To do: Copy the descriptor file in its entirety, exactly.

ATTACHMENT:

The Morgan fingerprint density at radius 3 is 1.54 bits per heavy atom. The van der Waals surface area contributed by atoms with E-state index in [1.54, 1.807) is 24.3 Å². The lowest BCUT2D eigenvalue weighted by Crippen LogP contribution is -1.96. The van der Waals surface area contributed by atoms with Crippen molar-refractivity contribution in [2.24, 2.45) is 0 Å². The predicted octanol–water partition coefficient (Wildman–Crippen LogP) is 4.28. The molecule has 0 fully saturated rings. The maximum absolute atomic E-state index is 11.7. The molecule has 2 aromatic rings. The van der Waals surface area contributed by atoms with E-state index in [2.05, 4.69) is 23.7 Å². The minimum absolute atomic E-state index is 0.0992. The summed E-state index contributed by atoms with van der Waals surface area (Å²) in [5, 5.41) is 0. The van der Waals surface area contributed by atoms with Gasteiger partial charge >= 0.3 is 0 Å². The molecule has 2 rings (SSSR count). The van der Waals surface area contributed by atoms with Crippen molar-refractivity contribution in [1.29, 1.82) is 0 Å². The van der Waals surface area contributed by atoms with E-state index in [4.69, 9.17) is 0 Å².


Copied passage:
The Morgan fingerprint density at radius 3 is 1.54 bits per heavy atom. The van der Waals surface area contributed by atoms with E-state index in [1.54, 1.807) is 24.3 Å². The lowest BCUT2D eigenvalue weighted by Crippen LogP contribution is -1.96. The van der Waals surface area contributed by atoms with Crippen molar-refractivity contribution in [2.24, 2.45) is 0 Å². The predicted octanol–water partition coefficient (Wildman–Crippen LogP) is 4.28. The molecule has 0 fully saturated rings. The maximum absolute atomic E-state index is 11.7. The molecule has 2 aromatic rings. The van der Waals surface area contributed by atoms with E-state index in [2.05, 4.69) is 23.7 Å². The minimum absolute atomic E-state index is 0.0992. The summed E-state index contributed by atoms with van der Waals surface area (Å²) in [5, 5.41) is 0. The van der Waals surface area contributed by atoms with Gasteiger partial charge >= 0.3 is 0 Å². The molecule has 2 rings (SSSR count). The van der Waals surface area contributed by atoms with Crippen molar-refractivity contribution in [1.29, 1.82) is 0 Å². The van der Waals surface area contributed by atoms with E-state index in [4.69, 9.17) is 0 Å².